We headed straight down to the cellar, in search of food! The Castle Tavern offers a great selection on the all day menu. My dad went into silent mode as he tucked into a hearty seafood chowder, while my mam and I went for Italian mozzarella toasties with some chunky chips for good measure. Delish!
The formal gardens are beautiful and you can also enjoy great views of the city from here. The gardens celebrate the castle cat and apparently there are nine cats hidden throughout the gardens if you fancy doing some searching. I only noticed the one in the photo above, which was pretty easy in fairness!
Take a Black Cab Tour of the political murals
While you can walk around to view the murals and peace walls on your own, I highly recommend taking a tour to get a better understanding of The Troubles, a 30 year conflict which tore apart the nationalist and unionist communities here and throughout Northern Ireland. We took a tour with Paddy Campbell’s Black Cab Tours. The guides are local and share their experience of growing up in Belfast during the conflict. With three of us taking the tour, the rates were very reasonable and our guide Brendan, was fantastic.
Go back just a couple of decades and there was no chance we would dare to pass through some of the areas we went to on the tour, let alone stop to get out and view murals. While there’s no doubt that the 1998 Peace Agreement has changed lives for the better, there’s no such thing as an instant fix and naturally tensions still exist between some members of the communities.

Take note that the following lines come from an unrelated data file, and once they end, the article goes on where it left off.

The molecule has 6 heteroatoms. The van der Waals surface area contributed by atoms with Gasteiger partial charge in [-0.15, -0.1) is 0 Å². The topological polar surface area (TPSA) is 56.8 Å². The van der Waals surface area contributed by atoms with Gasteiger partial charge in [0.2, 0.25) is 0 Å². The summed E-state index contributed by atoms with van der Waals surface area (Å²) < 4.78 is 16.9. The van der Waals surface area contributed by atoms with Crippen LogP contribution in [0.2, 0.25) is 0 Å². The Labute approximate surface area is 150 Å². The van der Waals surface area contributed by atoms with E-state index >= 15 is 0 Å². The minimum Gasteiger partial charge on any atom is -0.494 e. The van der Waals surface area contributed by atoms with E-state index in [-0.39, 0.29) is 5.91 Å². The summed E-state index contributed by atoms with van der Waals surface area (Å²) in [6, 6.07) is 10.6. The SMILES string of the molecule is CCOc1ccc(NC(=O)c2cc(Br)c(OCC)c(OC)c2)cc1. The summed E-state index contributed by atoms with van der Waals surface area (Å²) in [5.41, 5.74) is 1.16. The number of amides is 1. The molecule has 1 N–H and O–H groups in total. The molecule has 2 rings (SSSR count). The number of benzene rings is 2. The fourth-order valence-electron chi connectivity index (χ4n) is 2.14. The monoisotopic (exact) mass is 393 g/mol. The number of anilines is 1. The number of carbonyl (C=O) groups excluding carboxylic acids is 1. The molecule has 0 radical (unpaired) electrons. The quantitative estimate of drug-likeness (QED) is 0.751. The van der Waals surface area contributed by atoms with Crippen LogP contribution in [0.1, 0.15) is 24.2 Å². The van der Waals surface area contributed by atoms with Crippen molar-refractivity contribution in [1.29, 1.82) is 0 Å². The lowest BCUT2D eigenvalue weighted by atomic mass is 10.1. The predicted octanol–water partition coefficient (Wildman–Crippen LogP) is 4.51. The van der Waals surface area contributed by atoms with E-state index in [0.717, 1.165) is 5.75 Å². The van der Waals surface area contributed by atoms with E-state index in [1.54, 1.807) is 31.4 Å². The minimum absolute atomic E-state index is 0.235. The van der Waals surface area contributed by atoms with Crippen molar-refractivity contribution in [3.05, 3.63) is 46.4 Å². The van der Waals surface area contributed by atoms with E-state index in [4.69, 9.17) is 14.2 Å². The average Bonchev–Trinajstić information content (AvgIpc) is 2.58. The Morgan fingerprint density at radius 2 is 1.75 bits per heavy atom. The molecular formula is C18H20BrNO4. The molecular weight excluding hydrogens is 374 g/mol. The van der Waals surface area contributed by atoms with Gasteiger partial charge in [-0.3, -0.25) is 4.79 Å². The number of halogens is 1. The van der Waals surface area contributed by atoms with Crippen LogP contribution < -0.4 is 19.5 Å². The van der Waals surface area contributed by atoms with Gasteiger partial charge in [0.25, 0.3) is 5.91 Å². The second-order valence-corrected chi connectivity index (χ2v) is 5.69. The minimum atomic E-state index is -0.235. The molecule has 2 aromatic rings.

As we drove the most famous of the peace walls, which separates the Falls and Shankill Roads, we passed through sets of large metal security gates which are still locked every evening and reopened in the morning. Fortunately though, the vast majority of people are committed to lasting peace and Belfast is a very safe city to visit.
Steal a quiet moment in Belfast Botanic Gardens
The gardens were established in 1828 and were originally private gardens but since 1895 they have been open to the public and are free to visit. There are two greenhouses within the Botanic Gardens, the Palm House and the Tropical Ravine and also a playground and bowling green. It’s a popular meeting spot for residents and tourists, particularly during long summer evenings.